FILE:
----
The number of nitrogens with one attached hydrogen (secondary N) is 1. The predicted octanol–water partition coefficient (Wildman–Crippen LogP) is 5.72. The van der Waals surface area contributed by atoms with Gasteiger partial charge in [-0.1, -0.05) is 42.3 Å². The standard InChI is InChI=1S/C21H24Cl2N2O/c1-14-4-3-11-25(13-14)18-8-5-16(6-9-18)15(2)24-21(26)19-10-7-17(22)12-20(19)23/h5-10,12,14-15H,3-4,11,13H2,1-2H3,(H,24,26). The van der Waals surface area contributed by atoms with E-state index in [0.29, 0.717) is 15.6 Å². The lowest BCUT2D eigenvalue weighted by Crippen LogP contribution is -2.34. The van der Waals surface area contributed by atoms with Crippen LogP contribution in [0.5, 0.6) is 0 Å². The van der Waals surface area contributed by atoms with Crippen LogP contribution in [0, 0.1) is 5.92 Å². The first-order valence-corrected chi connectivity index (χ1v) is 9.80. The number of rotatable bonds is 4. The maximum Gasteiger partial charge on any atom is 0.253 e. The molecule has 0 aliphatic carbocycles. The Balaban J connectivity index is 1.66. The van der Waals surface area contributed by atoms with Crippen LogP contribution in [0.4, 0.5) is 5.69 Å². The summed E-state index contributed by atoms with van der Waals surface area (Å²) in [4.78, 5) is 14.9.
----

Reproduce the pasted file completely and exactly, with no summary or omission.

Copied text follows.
The number of nitrogens with one attached hydrogen (secondary N) is 1. The predicted octanol–water partition coefficient (Wildman–Crippen LogP) is 5.72. The van der Waals surface area contributed by atoms with Gasteiger partial charge in [-0.1, -0.05) is 42.3 Å². The standard InChI is InChI=1S/C21H24Cl2N2O/c1-14-4-3-11-25(13-14)18-8-5-16(6-9-18)15(2)24-21(26)19-10-7-17(22)12-20(19)23/h5-10,12,14-15H,3-4,11,13H2,1-2H3,(H,24,26). The van der Waals surface area contributed by atoms with E-state index in [0.29, 0.717) is 15.6 Å². The lowest BCUT2D eigenvalue weighted by Crippen LogP contribution is -2.34. The van der Waals surface area contributed by atoms with Crippen LogP contribution in [0.5, 0.6) is 0 Å². The van der Waals surface area contributed by atoms with Crippen LogP contribution in [0, 0.1) is 5.92 Å². The first-order valence-corrected chi connectivity index (χ1v) is 9.80. The number of rotatable bonds is 4. The maximum Gasteiger partial charge on any atom is 0.253 e. The molecule has 0 aliphatic carbocycles. The Balaban J connectivity index is 1.66. The van der Waals surface area contributed by atoms with Crippen LogP contribution in [0.4, 0.5) is 5.69 Å². The summed E-state index contributed by atoms with van der Waals surface area (Å²) in [4.78, 5) is 14.9.